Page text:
3. When should I fertilize my geraniums? How much fertilizer should I use?

Geraniums usually don’t need to be fertilized, except maybe once every two years. With proper feeding and regular watering, they can last at least five years before needing another dose of nutrients.

4. Do I have to deadhead my geraniums? Can I leave them alone?

Yes, you can let your geraniums go to seed without worrying about what happens after that point. But we suggest you remove the spent blooms to encourage more next year. Deadheading also prevents pests such as aphids from taking over your plants.

5. Can I repot my geraniums? Should I report my geraniums?

You can either report geraniums directly into larger pots or transplant them to bigger pots to grow them more quickly. Repotting them too frequently could cause root rot. Replanting them would allow them to adjust to a different environment. Some people like to report geraniums because they think this process makes the plants look better.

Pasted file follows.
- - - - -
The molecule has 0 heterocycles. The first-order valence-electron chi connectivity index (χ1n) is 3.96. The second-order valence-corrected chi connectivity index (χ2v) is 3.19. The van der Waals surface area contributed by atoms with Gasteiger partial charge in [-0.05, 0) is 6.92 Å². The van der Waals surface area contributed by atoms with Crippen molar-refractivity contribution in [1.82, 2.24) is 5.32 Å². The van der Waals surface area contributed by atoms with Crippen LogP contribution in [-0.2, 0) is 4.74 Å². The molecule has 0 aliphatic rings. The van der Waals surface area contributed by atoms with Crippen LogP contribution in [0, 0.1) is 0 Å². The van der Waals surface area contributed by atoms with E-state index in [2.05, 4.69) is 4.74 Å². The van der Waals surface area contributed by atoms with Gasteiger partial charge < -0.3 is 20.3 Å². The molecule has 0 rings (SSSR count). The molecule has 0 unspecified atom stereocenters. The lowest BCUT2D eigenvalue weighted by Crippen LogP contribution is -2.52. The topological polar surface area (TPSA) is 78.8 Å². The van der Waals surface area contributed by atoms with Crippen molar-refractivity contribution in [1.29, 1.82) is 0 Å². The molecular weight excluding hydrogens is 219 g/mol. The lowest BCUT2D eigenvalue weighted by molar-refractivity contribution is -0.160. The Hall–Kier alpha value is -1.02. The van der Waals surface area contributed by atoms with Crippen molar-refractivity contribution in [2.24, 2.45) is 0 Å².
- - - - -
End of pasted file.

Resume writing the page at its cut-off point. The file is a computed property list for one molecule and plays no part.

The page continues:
A flower is the easiest and most beautiful way to enhance the beauty of your home and make an interesting appearance of your home. If you have a flower garden, you can also enjoy peace of mind whenever you feel low or need fresh air. The abovementioned flowers would be the best option to grow in your backyard.

About the Author

Virginia E. Hayes is a gardening enthusiast who loves to write about gardening tools, safety issues, and ways to keep gardens clean and safe. With her vast experience in gardening, she provides valuable insights and tips to help fellow gardening enthusiasts to enhance their gardening experience. Her passion for gardening and writing has made her a sought-after author in the gardening community.